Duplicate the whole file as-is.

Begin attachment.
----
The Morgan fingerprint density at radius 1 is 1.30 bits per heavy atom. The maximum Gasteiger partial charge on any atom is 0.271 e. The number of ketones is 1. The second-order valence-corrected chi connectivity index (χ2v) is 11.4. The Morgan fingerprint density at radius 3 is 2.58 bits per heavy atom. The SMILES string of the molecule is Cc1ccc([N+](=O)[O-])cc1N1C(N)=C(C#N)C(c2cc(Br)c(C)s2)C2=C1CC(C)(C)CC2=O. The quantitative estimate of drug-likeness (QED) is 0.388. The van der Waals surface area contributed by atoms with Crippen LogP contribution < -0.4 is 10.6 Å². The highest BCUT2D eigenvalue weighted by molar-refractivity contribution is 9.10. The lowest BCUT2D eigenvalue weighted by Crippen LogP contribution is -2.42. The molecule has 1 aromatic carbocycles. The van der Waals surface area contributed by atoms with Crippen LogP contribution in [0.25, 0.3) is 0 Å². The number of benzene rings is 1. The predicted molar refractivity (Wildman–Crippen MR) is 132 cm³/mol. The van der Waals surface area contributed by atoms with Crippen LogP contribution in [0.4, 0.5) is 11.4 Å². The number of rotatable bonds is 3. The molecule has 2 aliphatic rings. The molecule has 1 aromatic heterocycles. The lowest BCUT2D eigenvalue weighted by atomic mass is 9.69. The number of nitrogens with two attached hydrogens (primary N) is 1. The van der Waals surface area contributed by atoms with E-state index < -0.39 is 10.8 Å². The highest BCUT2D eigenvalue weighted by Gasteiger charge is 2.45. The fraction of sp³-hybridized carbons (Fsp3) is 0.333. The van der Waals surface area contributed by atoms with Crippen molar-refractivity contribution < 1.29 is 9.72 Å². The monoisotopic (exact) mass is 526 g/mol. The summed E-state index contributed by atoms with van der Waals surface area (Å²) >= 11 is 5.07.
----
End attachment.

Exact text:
The Morgan fingerprint density at radius 1 is 1.30 bits per heavy atom. The maximum Gasteiger partial charge on any atom is 0.271 e. The number of ketones is 1. The second-order valence-corrected chi connectivity index (χ2v) is 11.4. The Morgan fingerprint density at radius 3 is 2.58 bits per heavy atom. The SMILES string of the molecule is Cc1ccc([N+](=O)[O-])cc1N1C(N)=C(C#N)C(c2cc(Br)c(C)s2)C2=C1CC(C)(C)CC2=O. The quantitative estimate of drug-likeness (QED) is 0.388. The van der Waals surface area contributed by atoms with Crippen LogP contribution < -0.4 is 10.6 Å². The highest BCUT2D eigenvalue weighted by molar-refractivity contribution is 9.10. The lowest BCUT2D eigenvalue weighted by Crippen LogP contribution is -2.42. The molecule has 1 aromatic carbocycles. The van der Waals surface area contributed by atoms with Crippen LogP contribution in [0.25, 0.3) is 0 Å². The number of benzene rings is 1. The predicted molar refractivity (Wildman–Crippen MR) is 132 cm³/mol. The van der Waals surface area contributed by atoms with Crippen LogP contribution in [0.4, 0.5) is 11.4 Å². The number of rotatable bonds is 3. The molecule has 2 aliphatic rings. The molecule has 1 aromatic heterocycles. The lowest BCUT2D eigenvalue weighted by atomic mass is 9.69. The number of nitrogens with two attached hydrogens (primary N) is 1. The van der Waals surface area contributed by atoms with E-state index < -0.39 is 10.8 Å². The highest BCUT2D eigenvalue weighted by Gasteiger charge is 2.45. The fraction of sp³-hybridized carbons (Fsp3) is 0.333. The van der Waals surface area contributed by atoms with Crippen molar-refractivity contribution < 1.29 is 9.72 Å². The monoisotopic (exact) mass is 526 g/mol. The summed E-state index contributed by atoms with van der Waals surface area (Å²) >= 11 is 5.07.